Negative self-talk damages performance and wellbeing
Negative self-talk damages performance and wellbeing

Looking for a new job in a new country can be challenging. It forces you to take risks and step out of your comfort zone, especially if you’re considering moving up into a higher position of school leadership. 

When your limbic brain believes you are in danger or there is a potential threat, messages are sent to tell you what to do next. If you’re faced with a real threat to your physical or mental safety then these messages should be acted upon but the reality is, most of the time the potential threats and dangers are not life-threatening. 

When you consider the possible dangers of applying for a new job, the threats are most likely to be failure or rejection. Admittedly, they’re not pleasant experiences but they aren’t generally life-threatening! However, your brain doesn’t register that and the messages to keep you safe kick in all the same and impact how you think, feel and behave. These negative messages, although designed to keep you ‘safe’, really just keep you small in most cases.

These negative, internal voices stop you from going after opportunities that you are well-qualified and well-suited for. They can be damaging in nature to your performance when writing applications or attending interviews. They can knock your confidence, have a negative impact on your wellbeing and performance or stop you altogether from taking the action that you are truly capable of.

The limiting impact on your job hunt

The application process is likely to bring up thoughts of past ‘failures’, fears around looking foolish or self-doubt around capability. These negative thoughts and memories will trigger your limbic brain and set off your internal self-talk chatter. It’s there to put you off from taking these risks so you avoid the pain of possible future failures and rejections.

“Your mind can be your best friend or your worst enemy” Shirzad Chamine author of ‘Positive Intelligence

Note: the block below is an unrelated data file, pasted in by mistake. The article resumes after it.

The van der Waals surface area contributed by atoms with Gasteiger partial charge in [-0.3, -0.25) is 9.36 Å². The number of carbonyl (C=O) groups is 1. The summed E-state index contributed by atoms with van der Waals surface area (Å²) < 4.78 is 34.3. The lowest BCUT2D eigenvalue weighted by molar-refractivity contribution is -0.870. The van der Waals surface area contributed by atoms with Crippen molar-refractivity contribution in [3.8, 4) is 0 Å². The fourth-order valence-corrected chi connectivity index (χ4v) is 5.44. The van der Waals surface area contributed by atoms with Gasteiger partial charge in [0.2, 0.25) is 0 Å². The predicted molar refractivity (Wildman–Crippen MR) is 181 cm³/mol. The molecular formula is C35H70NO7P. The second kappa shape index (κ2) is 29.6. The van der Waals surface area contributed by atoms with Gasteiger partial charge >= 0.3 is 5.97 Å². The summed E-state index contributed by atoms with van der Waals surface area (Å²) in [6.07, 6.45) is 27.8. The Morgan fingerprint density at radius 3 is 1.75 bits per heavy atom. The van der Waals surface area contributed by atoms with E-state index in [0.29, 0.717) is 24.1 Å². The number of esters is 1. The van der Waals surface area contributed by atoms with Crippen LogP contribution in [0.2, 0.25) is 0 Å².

You may not experience self-doubt or anxiety about your capability in the role you’re applying for or your performance at interview but negative self-talk is not always as obvious as that!  It can show up in a lot of very sneaky ways and in a range of different situations in both your personal and professional life.

In challenging times, your limbic brain takes your greatest natural strengths and turns them into your greatest weakness by turning up the volume on them until they become so strong and difficult to overcome that they overpower your emotions and behaviour in unhelpful and often damaging ways. The good news is that you can learn to take back control and use them in a more positive way to enhance your application and interview performance. 

The discovery of your natural strengths and weaknesses during the job application process provides you with a valuable insight that will be useful for the process but also in life in general.

The first step in spotting and stopping your negative self-talk

To help you start to listen out for your own negative self-talk, it’s important to know that everybody experiences this is some way so you are definitely not alone! Even if you think you don’t or you think you know someone who couldn’t possibly, think again. It can be tricky to spot but once you do, you’ll realise all the ways this has been holding you back from reaching your true potential and the happiness you deserve. 

The main instigator of your negative self-talk and the first voice to start the unhelpful chatter is your inner-critic or Judge. This damaging voice brings up a range of negative emotions, such as stress, anxiety, disappointment and regret. It reminds you of your ‘faults’ as well as those of others and stops you from experiencing contentment or happiness with your current circumstances. 

Our Judge beats us up but you can stop it!
Our Judge beats us up but you can stop it!

As mentioned earlier, your Judge will recognise that you are feeling doubt, stressed or anxious about applying for a job or attending an interview and will kick in to remind you of your past ‘failures’. It will evoke feelings such as shame, anger and disappointment about the experience in order to scare you away from taking the same risks again thus avoiding the possibility of the same negative outcome. This will keep you in the negative emotions for longer than is helpful and will impact your next steps.